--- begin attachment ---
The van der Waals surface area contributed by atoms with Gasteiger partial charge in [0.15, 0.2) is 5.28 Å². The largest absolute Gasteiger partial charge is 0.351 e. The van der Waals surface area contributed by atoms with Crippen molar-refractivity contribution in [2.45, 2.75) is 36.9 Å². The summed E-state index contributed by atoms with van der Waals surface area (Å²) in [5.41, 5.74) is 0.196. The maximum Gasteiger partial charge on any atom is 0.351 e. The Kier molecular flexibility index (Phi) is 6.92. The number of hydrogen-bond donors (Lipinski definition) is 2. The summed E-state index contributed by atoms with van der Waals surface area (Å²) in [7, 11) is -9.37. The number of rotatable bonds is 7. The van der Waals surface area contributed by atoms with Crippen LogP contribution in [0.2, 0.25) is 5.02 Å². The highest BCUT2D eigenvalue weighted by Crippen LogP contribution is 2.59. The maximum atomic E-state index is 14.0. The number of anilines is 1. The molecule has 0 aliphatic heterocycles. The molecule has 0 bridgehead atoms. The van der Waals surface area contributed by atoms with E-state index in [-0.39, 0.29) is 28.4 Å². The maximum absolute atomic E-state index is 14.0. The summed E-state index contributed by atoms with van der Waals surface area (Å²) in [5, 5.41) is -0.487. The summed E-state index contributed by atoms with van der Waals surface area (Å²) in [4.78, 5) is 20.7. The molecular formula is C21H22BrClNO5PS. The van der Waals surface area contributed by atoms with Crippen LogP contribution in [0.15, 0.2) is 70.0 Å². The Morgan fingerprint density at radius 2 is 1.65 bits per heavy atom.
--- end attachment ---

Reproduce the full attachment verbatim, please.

The van der Waals surface area contributed by atoms with Gasteiger partial charge in [0.15, 0.2) is 5.28 Å². The largest absolute Gasteiger partial charge is 0.351 e. The van der Waals surface area contributed by atoms with Crippen molar-refractivity contribution in [2.45, 2.75) is 36.9 Å². The summed E-state index contributed by atoms with van der Waals surface area (Å²) in [5.41, 5.74) is 0.196. The maximum Gasteiger partial charge on any atom is 0.351 e. The Kier molecular flexibility index (Phi) is 6.92. The number of hydrogen-bond donors (Lipinski definition) is 2. The summed E-state index contributed by atoms with van der Waals surface area (Å²) in [7, 11) is -9.37. The number of rotatable bonds is 7. The van der Waals surface area contributed by atoms with Crippen LogP contribution in [0.2, 0.25) is 5.02 Å². The highest BCUT2D eigenvalue weighted by Crippen LogP contribution is 2.59. The maximum atomic E-state index is 14.0. The number of anilines is 1. The molecule has 0 aliphatic heterocycles. The molecule has 0 bridgehead atoms. The van der Waals surface area contributed by atoms with E-state index in [-0.39, 0.29) is 28.4 Å². The maximum absolute atomic E-state index is 14.0. The summed E-state index contributed by atoms with van der Waals surface area (Å²) in [5, 5.41) is -0.487. The summed E-state index contributed by atoms with van der Waals surface area (Å²) in [4.78, 5) is 20.7. The molecular formula is C21H22BrClNO5PS. The van der Waals surface area contributed by atoms with Crippen LogP contribution in [0.15, 0.2) is 70.0 Å². The Morgan fingerprint density at radius 2 is 1.65 bits per heavy atom.